Tired of walking? Time to get in your car and head north. Take Illinois Street (5 – so fast, so narrow) and look out for all the landmarks I use to measure my progress home every day: the big Masonic Temple at North Street (what goes on in there?), Methodist Hospital at 16th Street (where I was born), the Barth Electric Building at 20th Street (no relation, but still fun to see a building with your name on it) and the Children’s Museum at 30th Street (6). The largest Children’s Museum in the United States, the Indianapolis Children’s Museum features a realistic cave, a huge, working model train set, and, every October, a labyrinth of a haunted house. Inside the museum, if you look around very carefully, you might find a photo of the day that the museum was opened. Then, if you squint just right, you’ll see a school-aged John Barth way back in 1976 walking around with then First-Lady Betty Ford as she attended the grand opening.
After you leave the museum, continue north and you’ll see two more of my favorite landmarks: M & M’s Soul Food (“Food so great, you’ll scrape your plate”) and Costumes by Margie (I’m just amazed that such a place exists – it’s been there 20 years at least), both near 38th street.
Continue on until you hit Westfield Boulevard and head east into Broad Ripple (7). Broad Ripple Village, originally settled by Irish laborers working on the Central Canal, is now Indianapolis’ arts and restaurant district and a first-class place for people-watching and general hanging out. I grew up here, and it’s where I spent my high school years and college vacations. Instead of studying, I was hanging out with my friends at Second Time Around (8) – a used record shop and obscure video store. It was the only place in mid-80s Indianapolis where you could buy a copy of the Ramones’ “Rocket to Russia”, rent Bergman’s Seventh Seal, and borrow a copy of John Water’s autobiography Shock Value from Todd, the owner. Sadly, Second Time Around is gone now, but if you mill around the you-make-it pottery shop that replaced it, you just might hear the distant notes of a Sonic Youth record being played.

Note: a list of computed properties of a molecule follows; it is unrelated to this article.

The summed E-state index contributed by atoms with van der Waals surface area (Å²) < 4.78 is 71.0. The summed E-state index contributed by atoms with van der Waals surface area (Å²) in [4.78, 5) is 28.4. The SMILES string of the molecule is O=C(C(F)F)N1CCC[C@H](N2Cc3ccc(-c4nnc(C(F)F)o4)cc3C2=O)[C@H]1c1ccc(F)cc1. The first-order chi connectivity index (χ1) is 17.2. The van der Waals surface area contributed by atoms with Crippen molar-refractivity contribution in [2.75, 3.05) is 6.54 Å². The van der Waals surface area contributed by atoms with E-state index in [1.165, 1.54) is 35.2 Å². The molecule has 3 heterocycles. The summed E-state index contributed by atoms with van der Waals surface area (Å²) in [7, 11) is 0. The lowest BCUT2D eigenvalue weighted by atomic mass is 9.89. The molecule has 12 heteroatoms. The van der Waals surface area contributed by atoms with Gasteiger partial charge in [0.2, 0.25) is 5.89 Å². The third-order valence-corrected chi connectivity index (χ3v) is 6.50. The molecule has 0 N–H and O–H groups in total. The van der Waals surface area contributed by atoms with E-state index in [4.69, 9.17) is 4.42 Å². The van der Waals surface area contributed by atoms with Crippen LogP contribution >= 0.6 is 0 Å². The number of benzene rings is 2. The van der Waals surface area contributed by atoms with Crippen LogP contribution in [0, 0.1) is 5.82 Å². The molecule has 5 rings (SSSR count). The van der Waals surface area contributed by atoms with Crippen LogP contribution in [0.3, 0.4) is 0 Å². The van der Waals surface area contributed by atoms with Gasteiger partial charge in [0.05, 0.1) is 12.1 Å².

By this time you might be hungry. Look around: Broad Ripple is full to the brim with restaurants, bars, and cafes. You can get anything you want, from local places to national chains – all nicely blended together. There’s a Starbucks right around the corner from a locally owned café called the Monon Coffee Company. Why not check out the Corner Wine Bar and the Wellington Pub (9)? I used to wait tables and tend bar there – ask the current bartender if the photo of Sid Vicious is still behind the bar.
After eating you’ll want some exercise. Walk up Guilford another block and you’ll cross the Central Canal (10). Built in 1836, the Central Canal runs nine miles from the White River in Broad Ripple all the way downtown. Along the way the Canal passes Butler University, the Naval Armory, Indiana University, Purdue University at Indianapolis, and flows right into the White River State Park. I hope you brought your bike, because one of the best ways to see the city is to ride on the recently expanded canal path all the way downtown (being sure to switch to Riverside Park at 30th Street – the canal path is undeveloped from 30th to 10th Streets).
Whew! After that ride, you’ll be tired and want a drink. Now that you’re back downtown you can hear some jazz with that beer at the Chatterbox (11) on Massachusetts Avenue, or listen to some blues at the Slippery Noodle Inn (which claims to be the oldest bar in the city) on West Street, or get an (expensive) martini at the Bar in the Canterbury Hotel (12).
Because you are staying downtown, you can drink all the beers you want and listen to jazz all night, knowing you can walk right back to your hotel – ready to fall asleep and dream up your own list of your favorite things about Indianapolis.